You asked. “WHY would any real motorcyclist HATE a brand…” Ask any group of Harley riders who look down their noses at EVERY other brand that isn’t a Harley, that same question.
      There’s your answer.

  33. titu says:

    To those commenting on the looks:
    Why any modern KTM is better looking than the Pan America?
    Or the GS series for that matter?


    • Bart says:

      Because the KTM’s haul ass and really perform on the gas, bumps, corners and brakes. That has a major effect on how they look to those who have pushed them (like me). HD has not thrown anything over that bar (yet.)

      Not holding my breath in their behalf, they have to show they got the goods.

  34. Eric S says:

    New bikes are needed but so is an image / culture overhaul which could prove to be much harder. Most Harley dealers have an attitude that’s very dismissive of anybody or any bike that’s doesn’t fit their image of a biker. THAT is Harley’s big problem.

    Coming up with new bikes won’t matter if the dealers won’t embrace new riders and image.

    • sliphorn says:




    • paquo says:

      If they are good enough bikes people will hold there noses and just deal with it now and then. I despise everything harley but i would ride one of those street fighters around, it looks like a nice bike. Who knows maybe after a few years they won’t be such complete diks

  35. WSHart says:

    Letting Buell back into HD help “design” new Harleys is right up there with allowing Ness back into Polaris to “create” new Indians. WTF?

    Talk about a scalping…FTN. Self-flagellating Buellists seem to really want company at the whipping block.

  36. Jose Barreira says:

    All very nice. But the bottom line is; Will they rust and metal decay like most HD’s…???

    • Tom K. says:

      Not sure what you’re talking about – if it’s one thing that Harleys have had going for them, is that they are very “rebuildable”, with great paint and plating’s from the factory. There are “thousands” of Harleys that are forty, fifty, sixty and more years old still on the road. Most of the imported bikes from the 70’s on up have been crushed and re-made into Toyotas. I’m much more wowed by a pristine H-2 than I am a pristine shovelhead, even though both came from the same general era. Harley’s problem has always been that they worshiped at the alter of “Yesterday’s technology at tomorrow’s prices”.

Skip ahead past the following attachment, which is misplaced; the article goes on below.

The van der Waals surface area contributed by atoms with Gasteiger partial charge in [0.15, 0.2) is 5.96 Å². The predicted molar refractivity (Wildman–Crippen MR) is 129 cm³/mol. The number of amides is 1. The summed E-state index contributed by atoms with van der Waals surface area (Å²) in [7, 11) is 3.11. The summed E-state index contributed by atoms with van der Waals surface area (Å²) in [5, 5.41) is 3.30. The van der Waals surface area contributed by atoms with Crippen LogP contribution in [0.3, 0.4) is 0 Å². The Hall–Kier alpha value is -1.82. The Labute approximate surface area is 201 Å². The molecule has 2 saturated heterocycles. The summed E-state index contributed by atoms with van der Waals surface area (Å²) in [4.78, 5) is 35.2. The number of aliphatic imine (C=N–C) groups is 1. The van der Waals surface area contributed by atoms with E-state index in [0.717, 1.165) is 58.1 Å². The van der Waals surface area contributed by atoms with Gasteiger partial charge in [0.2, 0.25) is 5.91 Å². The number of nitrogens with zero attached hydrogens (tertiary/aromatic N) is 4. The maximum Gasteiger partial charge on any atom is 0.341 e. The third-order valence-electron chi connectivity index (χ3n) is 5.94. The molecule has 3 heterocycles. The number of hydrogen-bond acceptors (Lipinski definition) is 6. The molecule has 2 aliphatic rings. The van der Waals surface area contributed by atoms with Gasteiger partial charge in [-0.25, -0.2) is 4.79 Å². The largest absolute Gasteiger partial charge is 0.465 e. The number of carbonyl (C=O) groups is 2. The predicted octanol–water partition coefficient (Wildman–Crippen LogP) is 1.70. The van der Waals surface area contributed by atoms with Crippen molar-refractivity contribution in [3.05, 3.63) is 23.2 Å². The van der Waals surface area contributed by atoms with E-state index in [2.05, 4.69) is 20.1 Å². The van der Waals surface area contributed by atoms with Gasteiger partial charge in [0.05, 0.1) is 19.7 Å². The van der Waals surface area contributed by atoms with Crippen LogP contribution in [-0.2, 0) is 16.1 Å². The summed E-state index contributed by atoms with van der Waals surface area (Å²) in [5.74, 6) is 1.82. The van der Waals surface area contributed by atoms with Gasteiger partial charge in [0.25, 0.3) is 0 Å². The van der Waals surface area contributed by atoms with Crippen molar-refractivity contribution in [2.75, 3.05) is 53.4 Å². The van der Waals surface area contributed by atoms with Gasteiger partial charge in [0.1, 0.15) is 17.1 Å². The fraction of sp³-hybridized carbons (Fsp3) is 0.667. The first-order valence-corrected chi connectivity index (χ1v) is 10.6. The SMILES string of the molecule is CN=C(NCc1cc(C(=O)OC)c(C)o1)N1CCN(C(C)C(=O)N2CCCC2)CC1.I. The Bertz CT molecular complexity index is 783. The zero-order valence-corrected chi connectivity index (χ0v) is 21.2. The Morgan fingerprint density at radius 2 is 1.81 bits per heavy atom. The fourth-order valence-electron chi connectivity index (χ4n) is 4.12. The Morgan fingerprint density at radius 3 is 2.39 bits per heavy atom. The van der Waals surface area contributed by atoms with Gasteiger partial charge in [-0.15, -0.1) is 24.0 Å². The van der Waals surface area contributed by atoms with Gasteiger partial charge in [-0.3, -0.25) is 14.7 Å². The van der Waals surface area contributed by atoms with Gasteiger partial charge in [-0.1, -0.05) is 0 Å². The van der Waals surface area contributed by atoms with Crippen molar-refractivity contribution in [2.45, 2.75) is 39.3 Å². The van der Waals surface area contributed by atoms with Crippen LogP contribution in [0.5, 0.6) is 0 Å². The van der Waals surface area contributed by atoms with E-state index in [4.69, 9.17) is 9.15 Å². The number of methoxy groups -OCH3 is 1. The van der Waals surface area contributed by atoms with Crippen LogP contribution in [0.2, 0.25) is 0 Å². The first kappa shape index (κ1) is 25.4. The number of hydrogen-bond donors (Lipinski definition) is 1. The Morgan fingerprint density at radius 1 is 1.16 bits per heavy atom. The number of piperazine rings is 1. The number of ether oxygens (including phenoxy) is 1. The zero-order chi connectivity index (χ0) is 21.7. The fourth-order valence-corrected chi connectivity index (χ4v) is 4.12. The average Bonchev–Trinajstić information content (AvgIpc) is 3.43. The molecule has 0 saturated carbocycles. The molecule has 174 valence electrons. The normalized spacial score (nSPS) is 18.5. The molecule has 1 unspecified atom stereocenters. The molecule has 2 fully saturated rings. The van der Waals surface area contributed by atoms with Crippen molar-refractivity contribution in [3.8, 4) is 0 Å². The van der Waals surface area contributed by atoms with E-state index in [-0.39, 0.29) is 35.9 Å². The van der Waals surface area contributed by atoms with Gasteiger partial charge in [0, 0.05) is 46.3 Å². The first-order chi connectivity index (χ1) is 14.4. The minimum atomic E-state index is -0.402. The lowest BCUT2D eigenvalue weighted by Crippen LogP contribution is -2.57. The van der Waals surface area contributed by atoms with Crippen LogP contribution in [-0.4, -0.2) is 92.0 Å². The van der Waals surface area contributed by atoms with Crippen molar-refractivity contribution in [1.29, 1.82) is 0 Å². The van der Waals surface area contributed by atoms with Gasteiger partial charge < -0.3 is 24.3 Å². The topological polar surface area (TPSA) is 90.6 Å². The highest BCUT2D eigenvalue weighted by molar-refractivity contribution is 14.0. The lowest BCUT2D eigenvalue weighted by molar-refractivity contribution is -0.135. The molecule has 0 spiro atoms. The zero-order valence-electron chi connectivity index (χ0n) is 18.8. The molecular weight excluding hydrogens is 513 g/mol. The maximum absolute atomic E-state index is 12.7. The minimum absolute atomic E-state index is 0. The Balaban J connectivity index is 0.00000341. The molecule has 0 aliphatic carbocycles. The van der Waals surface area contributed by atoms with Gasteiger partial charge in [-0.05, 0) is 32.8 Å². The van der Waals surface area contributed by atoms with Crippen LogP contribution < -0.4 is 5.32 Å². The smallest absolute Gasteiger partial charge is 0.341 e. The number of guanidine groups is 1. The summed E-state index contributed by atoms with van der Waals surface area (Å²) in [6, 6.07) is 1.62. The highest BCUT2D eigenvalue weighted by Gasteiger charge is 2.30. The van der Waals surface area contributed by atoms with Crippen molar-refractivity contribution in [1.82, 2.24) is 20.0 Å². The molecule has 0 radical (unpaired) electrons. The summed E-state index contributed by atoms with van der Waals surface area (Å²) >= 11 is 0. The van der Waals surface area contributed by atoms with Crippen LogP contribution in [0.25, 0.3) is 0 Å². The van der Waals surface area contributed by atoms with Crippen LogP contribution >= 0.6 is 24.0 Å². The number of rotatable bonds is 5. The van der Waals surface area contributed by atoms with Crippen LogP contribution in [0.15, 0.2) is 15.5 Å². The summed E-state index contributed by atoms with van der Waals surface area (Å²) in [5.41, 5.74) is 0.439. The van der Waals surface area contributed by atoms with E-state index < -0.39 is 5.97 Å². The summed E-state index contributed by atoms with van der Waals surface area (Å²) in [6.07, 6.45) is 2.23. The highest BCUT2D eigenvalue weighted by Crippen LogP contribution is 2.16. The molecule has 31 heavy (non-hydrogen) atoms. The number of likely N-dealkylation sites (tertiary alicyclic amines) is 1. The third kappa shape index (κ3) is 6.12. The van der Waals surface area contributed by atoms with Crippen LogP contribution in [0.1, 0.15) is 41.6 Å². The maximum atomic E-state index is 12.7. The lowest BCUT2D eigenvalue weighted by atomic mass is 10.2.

37. Simon Badock says:

    Waste of time, there is nothing new here, others have already done it! Harley just doing what’s already out there and putting “Harley” on the tank for twice the price and weight . Good luck.

  38. Simon Badock says:

    Waste of time, there is nothing new here, others have already done it! Harley just doing what’s already out there and putting “Harley” on the tank for twice the price. Good luck.

  39. Gerry says:

    I really liked the streetfighter till I saw the front end. Ewwww. What is with the headlight being so low. I’ll wait to see the Indian flat tracker.

  40. EZMark says:

    I hope one of these new engines is a 750 with some horsepower so they can put it on the dirt track and give Indian some competition.

  41. Jim says:

    The Pan Am looks like it was designed in India. The motor in the “Streefighter” is less displacement?!

  42. Hilarious Buell retread minus the originality. This is even more pathetic than if HD just made a serious effort to improve their cruisers. Expect the Himalaya to be more fun and reliable at a fraction of the price. Eric has to be laughing his ass off at this point…

  43. TwinDog says:

    The HD dealerships are going to sink the ship as soon as HD gets away from the dock. Even though the HD attitude sold bikes for all these years, that same bad boy attitude may very well keep things from moving forward. Keep the Halloween crowd at their current HD dealer locations, but sell the new line-up of HD bikes alongside KTM’s, Honda’s, Kawasaki’s and Suzuki’s at modern dealerships and get these new models far away from the attitude, then they may have a chance. Uphill fight for them.

  44. Anonymous says:

    To my old eyes, the Streetfighter bears a remarkable resemblance to the Yamaha MT-01.

    • Zuki says:

      Slightly I guess but with what is likely a much better engine and minus the hideous under tail mufflers. I see it more like a better-looking Suzuki GSX-S1000 in V-twin form.

    • Tim says:

      The street fighter reminds me a bit of a Ducati Diavel.

      • Dave says:

        While I see similar styling cues, I would assign ownership of them to HD and not Ducati, even if Duc’s bike has been in production for a few years. They made no secret of their goal to attract American cruiser customers with that model.

        As for “looking like”? I just don’t see that. The Diavel is an entirely different shape and proportion. An entirely different bike.

        I’m interested to see how it looks in street legal trim (fenders, plate-mounts, etc.). I still think the best looking of the new naked bikes is the new Honda. That thing makes my mouth leak a little bit.

        • Zuki says:

          I don’t get why people keep saying it’s a Diavel copycat, either. Like you said, they are entirely different motorcycles, besides the obviously forward pegs on the Diavel.

    • Roadkill says: